Why Physical Keys Should Still Be a Part of your Security Strategy
A Key Management DefinitionKey management or key control can be defined as the storage, use and tracking of a physical key or keys. A key management system includes a key storage device, locking rings complete with identification chips and auditing software. The ideal integrated key control and management solution is modular, scalable and designed for interoperability with access control and other security and business systems. This combination of hardware and software enables the user to move beyond key control to a more sophisticated and integrated access control solution, complete with accountability.
The driving force behind the evolution of key management systems has clearly been the development of advanced application software. This allows systems to be virtually hardware agnostic in terms of their actual configuration of access technologies, and their integration with access control and security systems control systems themselves. The software also provides a remotely accessible data trail for every key management system and each of the keys within those systems.
For example, with some systems, users can only access keys for which they have an authorized user code, while keys can be retuned to any location in the box. Priority email alerts can be sent to security managers to advise them if specific keys have not been returned, or of other identified situations. Alarms can also be triggered under a range of conditions such as the use of force to gain access or remove a key, three consecutive invalid user codes, a door left open for more than 10 seconds after use, power failure, a key missing or not returned on time or a key returned by the wrong user.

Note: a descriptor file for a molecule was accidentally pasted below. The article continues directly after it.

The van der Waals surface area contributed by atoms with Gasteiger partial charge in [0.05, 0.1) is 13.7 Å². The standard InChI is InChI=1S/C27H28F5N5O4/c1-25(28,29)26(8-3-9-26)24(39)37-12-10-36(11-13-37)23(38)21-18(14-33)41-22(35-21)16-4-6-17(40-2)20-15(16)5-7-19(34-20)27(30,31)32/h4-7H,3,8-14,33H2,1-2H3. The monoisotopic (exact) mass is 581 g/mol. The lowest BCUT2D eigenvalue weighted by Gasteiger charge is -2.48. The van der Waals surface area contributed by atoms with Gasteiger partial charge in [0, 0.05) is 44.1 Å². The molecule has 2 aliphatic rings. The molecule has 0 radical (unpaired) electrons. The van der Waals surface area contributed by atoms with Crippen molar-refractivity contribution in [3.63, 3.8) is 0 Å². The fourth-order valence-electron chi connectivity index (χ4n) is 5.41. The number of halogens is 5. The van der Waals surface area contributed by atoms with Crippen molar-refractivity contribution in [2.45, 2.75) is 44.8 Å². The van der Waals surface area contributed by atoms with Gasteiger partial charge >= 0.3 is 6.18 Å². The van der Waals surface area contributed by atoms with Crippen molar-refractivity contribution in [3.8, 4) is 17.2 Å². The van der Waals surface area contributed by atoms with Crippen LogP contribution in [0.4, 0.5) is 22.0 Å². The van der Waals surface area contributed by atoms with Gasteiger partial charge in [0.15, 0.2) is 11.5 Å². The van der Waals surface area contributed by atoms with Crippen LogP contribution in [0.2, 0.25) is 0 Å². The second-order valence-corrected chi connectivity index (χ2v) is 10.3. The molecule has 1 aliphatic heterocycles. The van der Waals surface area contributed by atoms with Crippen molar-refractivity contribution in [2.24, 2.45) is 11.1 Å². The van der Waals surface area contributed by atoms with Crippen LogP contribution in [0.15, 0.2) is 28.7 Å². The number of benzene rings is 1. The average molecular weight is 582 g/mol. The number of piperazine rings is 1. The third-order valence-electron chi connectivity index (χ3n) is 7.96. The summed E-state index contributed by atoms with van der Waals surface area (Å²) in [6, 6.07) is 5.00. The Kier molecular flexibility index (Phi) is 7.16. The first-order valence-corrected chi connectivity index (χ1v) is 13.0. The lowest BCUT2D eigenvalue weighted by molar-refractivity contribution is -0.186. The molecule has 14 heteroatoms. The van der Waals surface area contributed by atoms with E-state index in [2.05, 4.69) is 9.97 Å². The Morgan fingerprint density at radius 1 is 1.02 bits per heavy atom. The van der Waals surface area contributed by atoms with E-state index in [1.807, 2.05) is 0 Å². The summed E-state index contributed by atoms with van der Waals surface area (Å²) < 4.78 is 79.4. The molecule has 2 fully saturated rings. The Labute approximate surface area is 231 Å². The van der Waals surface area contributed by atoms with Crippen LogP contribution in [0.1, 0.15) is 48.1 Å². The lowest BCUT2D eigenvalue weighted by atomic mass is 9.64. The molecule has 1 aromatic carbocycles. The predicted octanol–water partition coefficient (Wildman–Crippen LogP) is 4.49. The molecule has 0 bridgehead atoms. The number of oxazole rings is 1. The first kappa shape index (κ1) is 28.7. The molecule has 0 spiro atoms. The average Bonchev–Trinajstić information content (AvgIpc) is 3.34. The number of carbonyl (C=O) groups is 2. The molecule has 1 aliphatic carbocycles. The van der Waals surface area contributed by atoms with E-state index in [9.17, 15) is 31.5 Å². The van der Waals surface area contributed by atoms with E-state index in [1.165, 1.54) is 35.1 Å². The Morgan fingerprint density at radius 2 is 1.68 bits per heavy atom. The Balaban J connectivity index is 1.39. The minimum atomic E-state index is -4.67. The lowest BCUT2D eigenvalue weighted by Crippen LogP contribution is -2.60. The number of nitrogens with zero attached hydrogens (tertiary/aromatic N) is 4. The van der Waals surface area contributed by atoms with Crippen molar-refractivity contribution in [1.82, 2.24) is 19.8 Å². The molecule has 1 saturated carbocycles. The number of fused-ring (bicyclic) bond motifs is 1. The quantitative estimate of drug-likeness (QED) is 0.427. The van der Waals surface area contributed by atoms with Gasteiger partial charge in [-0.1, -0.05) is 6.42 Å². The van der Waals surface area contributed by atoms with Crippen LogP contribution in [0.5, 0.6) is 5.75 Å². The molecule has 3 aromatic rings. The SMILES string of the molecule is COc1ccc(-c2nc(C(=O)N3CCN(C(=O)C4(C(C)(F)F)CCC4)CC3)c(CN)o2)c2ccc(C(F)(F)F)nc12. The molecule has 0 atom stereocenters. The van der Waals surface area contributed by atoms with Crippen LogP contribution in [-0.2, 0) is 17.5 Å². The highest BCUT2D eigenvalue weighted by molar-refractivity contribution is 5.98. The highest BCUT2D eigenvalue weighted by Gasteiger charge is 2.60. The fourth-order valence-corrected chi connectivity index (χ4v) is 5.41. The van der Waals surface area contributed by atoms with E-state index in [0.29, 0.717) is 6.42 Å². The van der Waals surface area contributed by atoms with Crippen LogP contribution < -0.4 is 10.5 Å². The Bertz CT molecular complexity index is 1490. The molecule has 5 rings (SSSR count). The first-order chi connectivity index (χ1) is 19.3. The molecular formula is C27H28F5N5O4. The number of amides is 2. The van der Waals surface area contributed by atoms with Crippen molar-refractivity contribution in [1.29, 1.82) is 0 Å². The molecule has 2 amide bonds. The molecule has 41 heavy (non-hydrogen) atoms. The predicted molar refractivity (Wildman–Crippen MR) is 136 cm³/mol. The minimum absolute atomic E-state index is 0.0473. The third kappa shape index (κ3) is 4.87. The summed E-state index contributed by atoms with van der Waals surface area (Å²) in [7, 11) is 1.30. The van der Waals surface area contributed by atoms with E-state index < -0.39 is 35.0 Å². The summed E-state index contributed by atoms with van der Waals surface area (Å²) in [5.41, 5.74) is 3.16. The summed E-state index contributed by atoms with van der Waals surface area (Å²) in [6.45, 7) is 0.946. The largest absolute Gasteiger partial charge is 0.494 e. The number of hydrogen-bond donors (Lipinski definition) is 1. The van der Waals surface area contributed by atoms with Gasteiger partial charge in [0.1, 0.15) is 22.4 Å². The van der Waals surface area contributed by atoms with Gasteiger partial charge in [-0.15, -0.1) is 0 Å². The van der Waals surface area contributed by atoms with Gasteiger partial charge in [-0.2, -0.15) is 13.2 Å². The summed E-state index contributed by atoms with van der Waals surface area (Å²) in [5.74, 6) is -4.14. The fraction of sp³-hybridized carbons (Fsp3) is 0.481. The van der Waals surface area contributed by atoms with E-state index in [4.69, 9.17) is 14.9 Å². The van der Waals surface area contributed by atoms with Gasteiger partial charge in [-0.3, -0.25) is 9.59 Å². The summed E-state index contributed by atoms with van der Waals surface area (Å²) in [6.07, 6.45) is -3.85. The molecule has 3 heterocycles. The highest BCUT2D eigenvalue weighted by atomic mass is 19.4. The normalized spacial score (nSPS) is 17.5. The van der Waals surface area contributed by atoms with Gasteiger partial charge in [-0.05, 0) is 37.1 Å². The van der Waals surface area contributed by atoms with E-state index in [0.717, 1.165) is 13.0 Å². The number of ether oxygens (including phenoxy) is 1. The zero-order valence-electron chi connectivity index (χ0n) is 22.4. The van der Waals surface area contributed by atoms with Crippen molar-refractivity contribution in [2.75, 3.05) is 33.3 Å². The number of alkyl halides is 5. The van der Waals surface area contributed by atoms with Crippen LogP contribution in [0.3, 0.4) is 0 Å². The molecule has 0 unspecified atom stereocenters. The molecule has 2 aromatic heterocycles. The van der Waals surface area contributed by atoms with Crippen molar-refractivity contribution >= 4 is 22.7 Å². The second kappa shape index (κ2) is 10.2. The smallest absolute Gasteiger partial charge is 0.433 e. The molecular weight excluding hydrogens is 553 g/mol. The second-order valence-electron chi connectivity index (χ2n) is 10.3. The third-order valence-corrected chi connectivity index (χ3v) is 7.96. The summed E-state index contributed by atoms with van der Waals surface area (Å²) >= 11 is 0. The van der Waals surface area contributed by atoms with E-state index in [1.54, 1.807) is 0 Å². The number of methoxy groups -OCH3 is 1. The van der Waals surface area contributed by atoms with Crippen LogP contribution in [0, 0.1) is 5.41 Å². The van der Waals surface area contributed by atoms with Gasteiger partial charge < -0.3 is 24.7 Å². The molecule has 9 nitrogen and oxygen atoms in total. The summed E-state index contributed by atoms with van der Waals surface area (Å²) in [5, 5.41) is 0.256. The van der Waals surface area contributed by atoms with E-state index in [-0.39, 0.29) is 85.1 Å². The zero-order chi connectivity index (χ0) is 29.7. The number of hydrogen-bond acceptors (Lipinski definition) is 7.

Digital Technology Drives IntegrationAlthough the basic premise and purpose for key management systems remains quite fundamental – to secure keys – the technology inside these boxes is quite sophisticated. Digital technology and system integration has made key management a higher level management tool rather than just a way to control keys. To start, the systems themselves are scalable – multiple cabinets can form a single fully integrated system to hold hundreds of keys and other items in multiple locations across an enterprise. And they can be tailored to suit a variety of access control needs, including a built-in keypad, biometrics such as fingerprint readers, and a magnetic or proximity card reader.
This capability provides users with tremendous versatility that can be further enhanced with the use of auditing software. By integrating management software, users can control the system and maximize its reporting and programmable access capabilities. For example, system managers can establish permission levels for each user code and monitor data from any desktop connected to the network.